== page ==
We are an oddly reserved society, here in Australia. For all our easy-going reputation, we tend to keep to ourselves for the most part. I know I harp on about the lack of “just dropping in” these days, but I think maybe that’s a symptom of something deeper. I’ve come to the conclusion that we just don’t touch each other enough.
The day my Dad died I was at work, and I was overwhelmed by hugs in the brief time between finding out and leaving the building. Those hugs kept me warm throughout that very, very rough day, and many days afterwards. Even now, nearly two months later, the memory of them lifts my mood and makes me smile.
Many of those hugs came from people who would not normally touch me. Friends, colleagues, and lovely people, they generally keep a respectful distance. I really needed hugs that day, and they arose quite spontaneously from gorgeous people who wanted to show their love and sympathy. Other days, though, most of us wouldn’t dream of hugging each other at work – or indeed anywhere else. Certainly there is an awareness of workplace norms, so that friends who might hug & kiss when they come over for dinner don’t greet each other that way at work, but I think it’s more than that.
I feel shy about asking for hugs, yet they are an amazing boost to my mood. It seems as though asking for a hug is an imposition, yet they are as beneficial and therapeutic for the hugger as for the huggee. There’s an awkwardness about asking for touch, but there’s also a fear of emotional complications. Too much touch has disturbing connotations. Because we are not a very tactile society, there is an expectation that being unusually tactile has sexual implications.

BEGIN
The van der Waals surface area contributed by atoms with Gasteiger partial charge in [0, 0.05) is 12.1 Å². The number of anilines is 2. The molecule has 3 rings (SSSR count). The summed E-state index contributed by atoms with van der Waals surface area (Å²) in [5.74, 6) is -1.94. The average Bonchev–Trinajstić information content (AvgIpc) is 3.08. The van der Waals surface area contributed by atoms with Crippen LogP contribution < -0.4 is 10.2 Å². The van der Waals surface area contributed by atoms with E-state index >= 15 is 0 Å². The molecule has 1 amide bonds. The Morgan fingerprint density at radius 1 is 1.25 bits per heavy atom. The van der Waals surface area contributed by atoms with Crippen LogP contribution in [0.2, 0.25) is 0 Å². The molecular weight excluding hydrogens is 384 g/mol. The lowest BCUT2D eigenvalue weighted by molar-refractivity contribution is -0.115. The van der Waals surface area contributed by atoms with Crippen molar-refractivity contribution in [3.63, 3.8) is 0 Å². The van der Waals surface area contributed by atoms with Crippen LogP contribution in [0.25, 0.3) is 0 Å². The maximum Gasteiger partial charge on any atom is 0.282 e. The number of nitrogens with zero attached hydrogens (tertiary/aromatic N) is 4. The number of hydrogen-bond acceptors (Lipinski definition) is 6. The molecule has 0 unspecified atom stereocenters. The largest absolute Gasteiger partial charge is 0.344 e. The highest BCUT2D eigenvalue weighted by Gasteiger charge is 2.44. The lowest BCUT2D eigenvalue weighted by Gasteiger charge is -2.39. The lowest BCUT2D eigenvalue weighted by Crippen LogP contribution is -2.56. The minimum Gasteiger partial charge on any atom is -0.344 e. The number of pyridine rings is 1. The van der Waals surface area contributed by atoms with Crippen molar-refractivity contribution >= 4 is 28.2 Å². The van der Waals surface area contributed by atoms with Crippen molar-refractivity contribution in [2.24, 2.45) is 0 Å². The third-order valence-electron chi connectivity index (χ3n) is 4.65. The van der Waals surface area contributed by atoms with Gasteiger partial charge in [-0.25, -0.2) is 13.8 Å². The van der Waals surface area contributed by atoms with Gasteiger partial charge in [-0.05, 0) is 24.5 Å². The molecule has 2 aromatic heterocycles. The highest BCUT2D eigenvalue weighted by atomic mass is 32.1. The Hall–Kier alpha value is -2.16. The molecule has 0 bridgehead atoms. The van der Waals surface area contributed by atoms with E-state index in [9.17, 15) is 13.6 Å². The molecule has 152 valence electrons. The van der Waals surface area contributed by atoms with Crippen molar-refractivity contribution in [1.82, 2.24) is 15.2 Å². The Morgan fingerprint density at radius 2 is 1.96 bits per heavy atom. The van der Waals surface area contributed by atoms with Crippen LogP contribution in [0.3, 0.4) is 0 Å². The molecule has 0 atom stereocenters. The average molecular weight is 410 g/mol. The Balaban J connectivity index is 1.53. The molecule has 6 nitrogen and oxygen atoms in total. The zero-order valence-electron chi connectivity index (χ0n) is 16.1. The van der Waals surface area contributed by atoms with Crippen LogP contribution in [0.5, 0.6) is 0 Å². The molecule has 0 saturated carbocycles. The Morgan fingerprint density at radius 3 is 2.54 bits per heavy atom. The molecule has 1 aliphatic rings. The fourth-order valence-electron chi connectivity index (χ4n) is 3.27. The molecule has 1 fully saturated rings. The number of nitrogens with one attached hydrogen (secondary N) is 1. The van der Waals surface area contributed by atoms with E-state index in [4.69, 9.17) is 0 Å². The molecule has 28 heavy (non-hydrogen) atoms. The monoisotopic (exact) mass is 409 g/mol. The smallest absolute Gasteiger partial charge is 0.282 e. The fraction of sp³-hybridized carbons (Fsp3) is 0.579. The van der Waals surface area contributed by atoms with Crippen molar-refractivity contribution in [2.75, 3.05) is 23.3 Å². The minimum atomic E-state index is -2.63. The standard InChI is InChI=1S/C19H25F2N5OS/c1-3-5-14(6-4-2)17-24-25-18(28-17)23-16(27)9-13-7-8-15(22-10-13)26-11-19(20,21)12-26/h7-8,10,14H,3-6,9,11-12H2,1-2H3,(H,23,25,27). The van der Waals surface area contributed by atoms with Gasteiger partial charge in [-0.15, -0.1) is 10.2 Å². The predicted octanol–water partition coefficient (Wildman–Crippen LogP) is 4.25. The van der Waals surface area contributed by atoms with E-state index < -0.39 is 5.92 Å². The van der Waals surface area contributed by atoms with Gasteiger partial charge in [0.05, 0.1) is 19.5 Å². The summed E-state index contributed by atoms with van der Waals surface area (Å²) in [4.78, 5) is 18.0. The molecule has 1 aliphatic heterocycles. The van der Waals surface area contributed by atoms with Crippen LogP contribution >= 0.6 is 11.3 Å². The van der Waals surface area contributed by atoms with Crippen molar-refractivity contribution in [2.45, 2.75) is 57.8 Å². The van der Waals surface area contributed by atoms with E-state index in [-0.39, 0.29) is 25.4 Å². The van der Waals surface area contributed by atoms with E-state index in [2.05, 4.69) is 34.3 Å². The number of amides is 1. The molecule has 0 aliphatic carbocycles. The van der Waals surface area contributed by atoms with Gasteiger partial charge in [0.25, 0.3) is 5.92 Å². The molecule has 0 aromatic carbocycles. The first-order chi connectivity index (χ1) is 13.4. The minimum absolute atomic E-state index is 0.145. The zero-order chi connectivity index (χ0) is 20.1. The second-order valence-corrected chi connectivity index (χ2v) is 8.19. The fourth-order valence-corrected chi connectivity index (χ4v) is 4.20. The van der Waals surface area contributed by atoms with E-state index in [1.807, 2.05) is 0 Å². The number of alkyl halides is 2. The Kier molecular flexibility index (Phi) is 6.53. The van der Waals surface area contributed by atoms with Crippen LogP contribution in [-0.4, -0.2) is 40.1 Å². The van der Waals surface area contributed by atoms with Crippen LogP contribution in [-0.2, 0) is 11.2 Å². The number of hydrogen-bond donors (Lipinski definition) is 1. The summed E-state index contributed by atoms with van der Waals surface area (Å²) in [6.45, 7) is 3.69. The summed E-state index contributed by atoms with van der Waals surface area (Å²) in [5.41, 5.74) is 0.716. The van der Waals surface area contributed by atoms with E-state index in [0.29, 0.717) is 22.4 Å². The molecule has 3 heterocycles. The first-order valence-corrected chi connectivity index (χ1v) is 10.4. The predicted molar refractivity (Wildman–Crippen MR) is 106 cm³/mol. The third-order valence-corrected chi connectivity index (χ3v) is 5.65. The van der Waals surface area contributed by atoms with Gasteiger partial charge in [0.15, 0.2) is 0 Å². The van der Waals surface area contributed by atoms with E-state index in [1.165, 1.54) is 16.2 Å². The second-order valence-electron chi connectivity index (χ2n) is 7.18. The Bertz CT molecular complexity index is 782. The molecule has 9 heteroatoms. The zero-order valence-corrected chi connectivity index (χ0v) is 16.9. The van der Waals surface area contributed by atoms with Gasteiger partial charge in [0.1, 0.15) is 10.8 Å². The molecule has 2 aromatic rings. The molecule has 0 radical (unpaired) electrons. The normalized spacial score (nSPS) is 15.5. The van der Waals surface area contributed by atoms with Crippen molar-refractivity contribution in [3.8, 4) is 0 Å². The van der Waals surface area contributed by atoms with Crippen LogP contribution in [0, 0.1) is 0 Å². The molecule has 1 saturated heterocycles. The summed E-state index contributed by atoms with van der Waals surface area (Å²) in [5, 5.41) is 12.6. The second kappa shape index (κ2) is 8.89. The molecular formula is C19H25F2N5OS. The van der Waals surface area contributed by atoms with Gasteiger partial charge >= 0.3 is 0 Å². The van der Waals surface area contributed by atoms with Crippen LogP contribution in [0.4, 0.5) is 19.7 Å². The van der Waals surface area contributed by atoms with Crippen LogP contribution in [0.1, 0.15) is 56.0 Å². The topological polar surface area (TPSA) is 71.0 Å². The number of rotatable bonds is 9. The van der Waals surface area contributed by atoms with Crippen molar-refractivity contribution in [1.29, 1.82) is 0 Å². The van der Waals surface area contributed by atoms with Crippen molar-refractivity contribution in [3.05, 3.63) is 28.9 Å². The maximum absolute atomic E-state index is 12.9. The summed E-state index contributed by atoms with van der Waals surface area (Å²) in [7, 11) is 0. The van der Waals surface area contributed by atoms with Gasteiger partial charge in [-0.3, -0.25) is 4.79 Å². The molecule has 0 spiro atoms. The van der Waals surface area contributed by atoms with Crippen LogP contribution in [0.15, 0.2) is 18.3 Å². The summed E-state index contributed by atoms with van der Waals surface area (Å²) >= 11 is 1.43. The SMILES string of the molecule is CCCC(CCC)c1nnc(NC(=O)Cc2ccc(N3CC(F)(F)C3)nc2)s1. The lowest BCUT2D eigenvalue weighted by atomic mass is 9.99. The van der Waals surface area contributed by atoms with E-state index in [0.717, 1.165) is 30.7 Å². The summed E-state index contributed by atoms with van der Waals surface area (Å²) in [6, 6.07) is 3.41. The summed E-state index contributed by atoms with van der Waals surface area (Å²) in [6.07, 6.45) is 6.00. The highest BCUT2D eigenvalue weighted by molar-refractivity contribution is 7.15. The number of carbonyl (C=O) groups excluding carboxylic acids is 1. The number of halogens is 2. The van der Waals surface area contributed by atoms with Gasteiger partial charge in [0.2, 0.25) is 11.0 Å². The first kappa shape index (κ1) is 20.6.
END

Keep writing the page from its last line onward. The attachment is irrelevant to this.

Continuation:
Oxytocin researcher Paul Zak says we need at least 8 hugs a day. Touch gives us a measurable oxytocin boost, which increases our empathy, trust, happiness, generosity and even our wound-healing ability! In short, touch makes us nicer people.
A dear friend recently sent me this fascinating TED talk, in which Jane McGonigal talks about simple ways we can make ourselves healthier and happier. One of her suggestions is touch – even a simple handshake can cause a measurable change in our oxytocin levels, and hence our behaviour. Another is to do something that makes us happy, to boost our positive emotions to balance the negative ones. “If you can manage to experience three positive emotions for every one negative emotion,” she says, “you dramatically improve your health and your ability to successfully tackle any problem you’re facing.”
Touch is a 3 for 1 deal, in that it boosts those positive emotions as well as boosting oxytocin, so it reinforces a positive cycle – feel good because you touched someone, which boosts your ocytocin, which makes you feel good, which makes you more likely to touch someone… and on and on, ad infinitum.
Of course, you can’t go from zero to hug monster in 0.3 seconds. I’m not about to waltz into work on Monday and hug everything that moves. I don’t have any easy answers here. I am trying to edge up my hug quota by seeking and offering more hugs, but that’s a cautious, long term project. There is no doubt that some people are uncomfortable with touch, so it’s important to choose your huggees with care and discretion. But at the very least least all those times when I feel like hugging someone and am not sure if it would be welcome, I can push past my shyness to ask: “would you like a hug?”
With those who I know hug freely, I can hug more often, and the world will be a slightly happier, more generous and trusting place – which sounds like something to celebrate. How about a hug?